Nashville Predators approaching key attendance goal, but NHL revenue sharing still at risk

In the latest update on the average paid attendance figures for the Nashville Predators, John Glennon reports that after 29 home games, the Preds now stand at 13,793 (up from 13,511 about a month ago).

Somebody make sure these figures get to "Rusty" Lawrence ahead of tomorrow's meeting of the Sports Authority, okay?

The Preds are currently enjoying the typical post-football season boost to their ticket sales, and are making progress towards the critical 14,000 milestone which represents a pre-condition for receiving full NHL revenue sharing under the Collective Bargaining Agreement. One thing to keep in mind, however, is that hitting the 14K benchmark doesn't necessarily mean the team will qualify for full NHL revenue sharing, and they've still got plenty of work to do down the stretch...

The Predators continue their home schedule after the Olympic break with 10 home games in the month of March. For discount tickets to any Nashville Predators home game, follow this link and use the special offer code "PREDS".

What's At Stake

Nashville's ability to meet these conditions is often seen as putting the team at risk of not receiving upwards of $10 million in NHL revenue sharing if they miss the target. Since a total loss of $20 million, combined with paid attendance below 14,000, can trigger an escape of the arena lease, this causes some observers to surmise that the Predators could move out of town as soon as this summer. A critical point that is often misunderstood, however, is that under the CBA, a team that misses the performance targets would only lose 25% of their share, so the stakes involved are more like $2-4 million. Since the team has come close to breaking even the last two seasons, and has kept payroll low this year, it remains absurdly unlikely that the $20 million net loss figure is on the horizon.

So forget the relocation talk, and focus on what's really on the line: somewhere in the neighborhood of $2-4 million in revenue sharing.

The Good News

As noted above, paid attendance is on the rise, and if they merely average 14,500 the rest of the way, the Preds will hit the 14K mark. Their last 5 home games have averaged 15,146, and with a playoff drive coming up which includes a heavy dose of Thursday/Saturday games, all signs are positive that they'll achieve that goal.

If the team averages 15,146 the rest of the way (as they have over the last home stand), they'll end up with the same overall total as last season (14,190). So there's also a chance they could make year-over-year progress in terms of tickets sold.

The Bad News

There is another criterion that must be met for a team to receive a full portion of revenue sharing, however. This comes from Article 49 of the CBA:

The Club is generating a year-to-year revenue growth rate in excess of the League average revenue growth rate (i.e., the Club's revenue growth rate from the previous League Year to the current League Year is greater than the League average revenue growth rate from the previous League Year to the current League Year);

In short, the team's revenue growth rate has to exceed the league average, and this is where the Predators could run into trouble. All indications so far is that the League's average revenue growth will be pretty flat, balancing out the general economic situation against the runup in the Canadian dollar (since all revenues are measured in USD, appreciation of the Loonie directly inflates the revenue of the Canadian teams as expressed in league figures, and thus the NHL as a whole).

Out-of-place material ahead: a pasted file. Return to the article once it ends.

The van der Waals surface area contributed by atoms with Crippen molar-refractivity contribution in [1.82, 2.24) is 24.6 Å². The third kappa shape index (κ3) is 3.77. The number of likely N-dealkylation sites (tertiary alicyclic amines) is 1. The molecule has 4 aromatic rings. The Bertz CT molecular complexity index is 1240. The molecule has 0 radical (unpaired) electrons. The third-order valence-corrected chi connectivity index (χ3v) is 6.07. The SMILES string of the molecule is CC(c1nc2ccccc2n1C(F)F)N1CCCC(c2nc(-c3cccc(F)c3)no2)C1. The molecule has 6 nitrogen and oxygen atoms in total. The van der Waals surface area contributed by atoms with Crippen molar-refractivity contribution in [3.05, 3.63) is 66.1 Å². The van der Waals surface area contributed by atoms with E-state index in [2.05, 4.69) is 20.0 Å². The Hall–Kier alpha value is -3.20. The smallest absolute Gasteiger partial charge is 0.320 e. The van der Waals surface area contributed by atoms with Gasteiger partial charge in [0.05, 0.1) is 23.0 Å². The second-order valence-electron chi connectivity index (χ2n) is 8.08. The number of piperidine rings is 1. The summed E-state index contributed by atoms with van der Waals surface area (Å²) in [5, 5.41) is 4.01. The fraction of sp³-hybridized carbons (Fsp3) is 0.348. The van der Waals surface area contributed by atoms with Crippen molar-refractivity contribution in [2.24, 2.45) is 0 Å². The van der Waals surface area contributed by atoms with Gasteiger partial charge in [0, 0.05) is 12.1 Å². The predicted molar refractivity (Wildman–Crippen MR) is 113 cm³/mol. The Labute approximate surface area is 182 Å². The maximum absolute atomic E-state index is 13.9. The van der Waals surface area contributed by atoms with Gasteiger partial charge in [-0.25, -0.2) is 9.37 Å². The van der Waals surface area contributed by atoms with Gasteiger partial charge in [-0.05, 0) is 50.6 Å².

Based on detailed information that I requested from the Metro Sports Authority that covers the first 23 home games, however, it appears that both gross and net sales (before and after ticket-based taxes paid to the city of Nashville) resulting from these paid attendance figures are running about 10% lower than last season, which could, if continued, result in a drop of $2-3 million in ticket sales. Whether this is the result of discounting, or a change in the mix of tickets being sold (lower vs. upper bowl) is impossible to say.

It should also be noted that there are other revenue streams that could theoretically make up for this gap; corporate sponsorships, stronger ticket sales in the coming weeks, etc. But the likelihood is that top-line revenue dollars during the regular season will decline from last season, putting the team at risk of missing the aforementioned 25% of NHL revenue sharing.

The Road Ahead

So if the Predators are in danger of bringing in $2-3 million less at the gate, and could miss out on a further $2-4 million in revenue sharing, are they doomed financially?

Hardly.

As mentioned previously, other revenue streams could help alleviate the ticket-selling shortfall, and the rumored upcoming partnership with Bridgestone could present a major step along that road.

A single playoff round (3 home games) would also close most or all of that financial gap, and anything further would not just push this season's figures into the black, but also build momentum for next year with both individual and corporate sales. The playoffs are a major profit generator for NHL teams, because player salaries have already been paid out over the course of the regular season, while gate revenues are typically very high as teams sellout the games at what are often premium prices.

As always, it comes down to the Stanley Cup playoffs. Making them, and making noise once they get there, is of critical importance to the Nashville Predators and their fans.

The Nashville Predators reviewed this article prior to publication and declined to confirm or deny the details presented above.

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